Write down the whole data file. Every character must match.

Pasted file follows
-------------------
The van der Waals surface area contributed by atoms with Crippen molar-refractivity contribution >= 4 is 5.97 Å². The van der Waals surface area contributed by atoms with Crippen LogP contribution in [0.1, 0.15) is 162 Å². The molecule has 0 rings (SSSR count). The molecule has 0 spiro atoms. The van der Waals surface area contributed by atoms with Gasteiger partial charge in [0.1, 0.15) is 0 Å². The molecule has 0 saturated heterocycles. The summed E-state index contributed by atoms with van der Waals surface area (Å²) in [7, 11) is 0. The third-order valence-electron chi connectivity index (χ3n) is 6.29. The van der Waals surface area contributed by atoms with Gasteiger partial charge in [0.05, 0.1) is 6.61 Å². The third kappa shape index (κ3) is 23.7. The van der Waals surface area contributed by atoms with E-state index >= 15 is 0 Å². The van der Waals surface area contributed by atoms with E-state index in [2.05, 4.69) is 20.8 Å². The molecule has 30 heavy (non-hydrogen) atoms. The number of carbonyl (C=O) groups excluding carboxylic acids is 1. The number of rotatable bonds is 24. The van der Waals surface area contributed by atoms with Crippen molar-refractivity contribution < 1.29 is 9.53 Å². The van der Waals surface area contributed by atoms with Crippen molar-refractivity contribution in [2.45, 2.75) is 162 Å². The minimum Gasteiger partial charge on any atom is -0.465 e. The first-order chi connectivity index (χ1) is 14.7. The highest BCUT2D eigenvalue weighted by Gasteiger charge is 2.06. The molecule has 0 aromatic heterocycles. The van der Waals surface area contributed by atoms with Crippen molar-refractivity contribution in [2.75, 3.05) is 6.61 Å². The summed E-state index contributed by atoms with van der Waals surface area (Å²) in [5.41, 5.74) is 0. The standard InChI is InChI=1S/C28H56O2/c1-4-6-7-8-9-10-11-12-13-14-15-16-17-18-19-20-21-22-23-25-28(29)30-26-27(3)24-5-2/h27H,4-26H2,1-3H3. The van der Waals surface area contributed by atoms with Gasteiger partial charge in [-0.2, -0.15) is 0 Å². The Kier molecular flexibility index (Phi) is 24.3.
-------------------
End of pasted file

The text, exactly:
The van der Waals surface area contributed by atoms with Crippen molar-refractivity contribution >= 4 is 5.97 Å². The van der Waals surface area contributed by atoms with Crippen LogP contribution in [0.1, 0.15) is 162 Å². The molecule has 0 rings (SSSR count). The molecule has 0 spiro atoms. The van der Waals surface area contributed by atoms with Gasteiger partial charge in [0.1, 0.15) is 0 Å². The molecule has 0 saturated heterocycles. The summed E-state index contributed by atoms with van der Waals surface area (Å²) in [7, 11) is 0. The third-order valence-electron chi connectivity index (χ3n) is 6.29. The van der Waals surface area contributed by atoms with Gasteiger partial charge in [0.05, 0.1) is 6.61 Å². The third kappa shape index (κ3) is 23.7. The van der Waals surface area contributed by atoms with E-state index >= 15 is 0 Å². The van der Waals surface area contributed by atoms with E-state index in [2.05, 4.69) is 20.8 Å². The molecule has 30 heavy (non-hydrogen) atoms. The number of carbonyl (C=O) groups excluding carboxylic acids is 1. The number of rotatable bonds is 24. The van der Waals surface area contributed by atoms with Crippen molar-refractivity contribution < 1.29 is 9.53 Å². The van der Waals surface area contributed by atoms with Crippen molar-refractivity contribution in [2.45, 2.75) is 162 Å². The minimum Gasteiger partial charge on any atom is -0.465 e. The first-order chi connectivity index (χ1) is 14.7. The highest BCUT2D eigenvalue weighted by Gasteiger charge is 2.06. The molecule has 0 aromatic heterocycles. The van der Waals surface area contributed by atoms with Crippen molar-refractivity contribution in [2.75, 3.05) is 6.61 Å². The summed E-state index contributed by atoms with van der Waals surface area (Å²) in [5.41, 5.74) is 0. The standard InChI is InChI=1S/C28H56O2/c1-4-6-7-8-9-10-11-12-13-14-15-16-17-18-19-20-21-22-23-25-28(29)30-26-27(3)24-5-2/h27H,4-26H2,1-3H3. The van der Waals surface area contributed by atoms with Gasteiger partial charge in [-0.2, -0.15) is 0 Å². The Kier molecular flexibility index (Phi) is 24.3.